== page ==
an member station
When I've talked to people from other parts of the country about living in a "desert", the first thing that they usually mention is how hot they expect it to be. Of course, we know better, don't we? I love telling people that the biggest desert on earth is Antarctica. Talk about Xeriscape! We think we have limited landscape options!
No, heat is definitely not the definitive element of a desert. Lack of precipitation makes a desert. Lack of water makes the air dry; and that, of course is what limits the amount, and types, of vegetation that can naturally survive. And no matter that we've had record amounts of rainfall; our water supply is still way down, and we still need to conserve. Drought - desert - of course we need to conserve water.
But all that aside, another aspect of a desert climate that many people don't think about is the astonishing wind that regularly sweeps over the mountains and down, across the landscape. Since we have relatively little plant material, and not much in terms of big plants - not too many large native trees here in the Mojave - there's not much to hold the soil in place. The paltry fertility of southern Nevada soils gets even lower with wind erosion. The desert is actually shaped by the wind to some degree - look at the dunes in areas where the soils are sandy. And all around here - at Red Rock, in certain spots along I-15, you can see rock faces with horizontal etching. That shallow scarring results from windstorms carrying tiny rocks, whipping them across the surface of larger ones.
And, have you ever been told that our air quality will improve as soon as we get a day of good, fierce wind? The first time I heard that, I was baffled, but it does seem to happen - a storm blows up, carrying our dust and our pollution to wherever - maybe Utah?
So here we are, living in a place with little water and big winds. The wind stirs up, creating the soils and removing them, shaping the rocks, and drying out the already dry air. It just makes sense that such an influential force is going to affect the plants that are exposed to it. Not only by making our desert even more arid. I don't want to sound as if I'm minimizing the terrific adaptations you can find on desert plants. Things like cactus spines, downy coverings on lots of leaves and waxy coats on others - all of these help plants conserve water despite the dry air - and those are phenomenal. But that's not the only way plants are affected by the remarkable winds of the desert.
Some plants will anchor themselves really securely into the ground - like the deep taproot of sagebrush, which also allows it to probe for water far below the soil surface. In fact, one of the ways that you can keep a plant from being thrown about by the wind is to water it deeply whenever you water it - not often, but deep; encourage the roots to grow down.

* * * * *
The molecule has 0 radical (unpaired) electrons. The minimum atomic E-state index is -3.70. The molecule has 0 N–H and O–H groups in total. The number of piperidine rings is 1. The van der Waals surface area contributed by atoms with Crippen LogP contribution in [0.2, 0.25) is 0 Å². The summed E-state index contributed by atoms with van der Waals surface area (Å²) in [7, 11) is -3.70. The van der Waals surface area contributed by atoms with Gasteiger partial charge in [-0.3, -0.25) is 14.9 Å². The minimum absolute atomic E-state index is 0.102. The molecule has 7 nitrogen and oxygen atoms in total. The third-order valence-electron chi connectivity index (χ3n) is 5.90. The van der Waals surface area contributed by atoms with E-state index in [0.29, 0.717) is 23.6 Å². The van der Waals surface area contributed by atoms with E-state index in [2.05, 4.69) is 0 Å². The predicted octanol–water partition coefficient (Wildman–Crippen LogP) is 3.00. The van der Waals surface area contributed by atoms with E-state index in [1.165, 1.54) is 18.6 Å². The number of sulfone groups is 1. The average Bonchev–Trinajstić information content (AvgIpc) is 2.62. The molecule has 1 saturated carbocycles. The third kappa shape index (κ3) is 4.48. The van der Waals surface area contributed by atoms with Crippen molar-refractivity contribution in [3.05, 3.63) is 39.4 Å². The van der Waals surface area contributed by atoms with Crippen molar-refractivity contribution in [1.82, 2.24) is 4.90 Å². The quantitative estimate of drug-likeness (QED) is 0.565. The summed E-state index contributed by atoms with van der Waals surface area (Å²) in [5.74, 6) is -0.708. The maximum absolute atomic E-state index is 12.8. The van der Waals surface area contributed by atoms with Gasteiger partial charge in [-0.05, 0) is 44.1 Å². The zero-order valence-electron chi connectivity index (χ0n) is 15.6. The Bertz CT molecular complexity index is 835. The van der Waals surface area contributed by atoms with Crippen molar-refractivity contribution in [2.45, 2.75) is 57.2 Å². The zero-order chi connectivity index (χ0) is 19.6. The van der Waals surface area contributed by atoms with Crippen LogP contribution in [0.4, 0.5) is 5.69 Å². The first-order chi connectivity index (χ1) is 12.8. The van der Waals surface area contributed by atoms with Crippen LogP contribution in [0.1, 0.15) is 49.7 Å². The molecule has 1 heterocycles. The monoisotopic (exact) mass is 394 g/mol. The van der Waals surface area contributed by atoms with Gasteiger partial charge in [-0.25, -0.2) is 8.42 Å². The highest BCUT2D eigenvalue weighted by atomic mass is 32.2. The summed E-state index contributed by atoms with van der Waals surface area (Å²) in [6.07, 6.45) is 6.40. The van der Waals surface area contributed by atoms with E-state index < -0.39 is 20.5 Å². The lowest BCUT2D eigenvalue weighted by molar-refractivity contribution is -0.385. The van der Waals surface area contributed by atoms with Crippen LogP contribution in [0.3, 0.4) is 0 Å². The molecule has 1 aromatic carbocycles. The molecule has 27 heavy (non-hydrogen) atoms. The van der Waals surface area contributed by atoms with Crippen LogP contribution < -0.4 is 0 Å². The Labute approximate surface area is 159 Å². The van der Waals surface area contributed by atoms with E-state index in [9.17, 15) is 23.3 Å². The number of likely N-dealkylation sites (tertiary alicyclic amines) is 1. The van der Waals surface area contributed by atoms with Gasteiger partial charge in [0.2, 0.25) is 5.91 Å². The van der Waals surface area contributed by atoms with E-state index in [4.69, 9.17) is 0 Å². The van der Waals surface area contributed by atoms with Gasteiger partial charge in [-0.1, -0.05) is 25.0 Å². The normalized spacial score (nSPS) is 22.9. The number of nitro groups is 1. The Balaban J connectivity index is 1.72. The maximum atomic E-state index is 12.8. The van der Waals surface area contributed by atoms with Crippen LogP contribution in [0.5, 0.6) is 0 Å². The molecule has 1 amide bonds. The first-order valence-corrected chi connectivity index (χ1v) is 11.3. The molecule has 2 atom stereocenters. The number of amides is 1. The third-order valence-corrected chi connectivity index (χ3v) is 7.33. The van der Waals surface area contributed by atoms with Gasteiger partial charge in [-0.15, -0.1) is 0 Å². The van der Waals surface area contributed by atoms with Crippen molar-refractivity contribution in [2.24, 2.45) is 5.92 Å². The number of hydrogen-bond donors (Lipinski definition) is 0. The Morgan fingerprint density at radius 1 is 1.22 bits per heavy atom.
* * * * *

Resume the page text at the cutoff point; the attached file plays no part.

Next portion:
A lot of plants don't try to tough it out against the wind, though. So many flowers are wind pollinated. Some plants produce seeds that look as if they have wings to spread and fly away. Desert willow and saltbush rely on the wind to propagate. Now that dandelion has started to make its appearance locally, everyone's going to get to see how those seeds blow in the wind. The newest member of the invasive weed list, green fountain grass, does the same thing.
But some plants are even more extreme. Take a look at tumbleweed. This is a plant that literally goes whatever way the wind is blowing. Such a disappointment to discover that it's Russian thistle! Actually it's not a disappointment - I've been pulling it out all over the place. Nasty, spiky stuff. What happens with Russian thistle is - when it produces flowers and seeds, the whole plant dries out. It's a big shrubby thing attached to the earth by a relatively thin stalk that breaks, and the dead plant tumbles away with its dry flowers and its gazillions of seeds. As the tumbleweed goes traveling along on the breeze, it spreads its seeds everywhere.
Blowing in the wind. It's more than just a folksong.
On a completely different couple of topics: If you're a teacher interested in participating in the Junior Master Gardener program, we're holding a training session. Call the office for more details. And, start marking your calendars, because the last week of April is Arbor Week. Henderson is really committed to this. The big event will be at the City Park, the morning of April 29.
For KNPR's Desert Bloom, this is Dr. Angela O'Callaghan of the University of Nevada Cooperative Extension.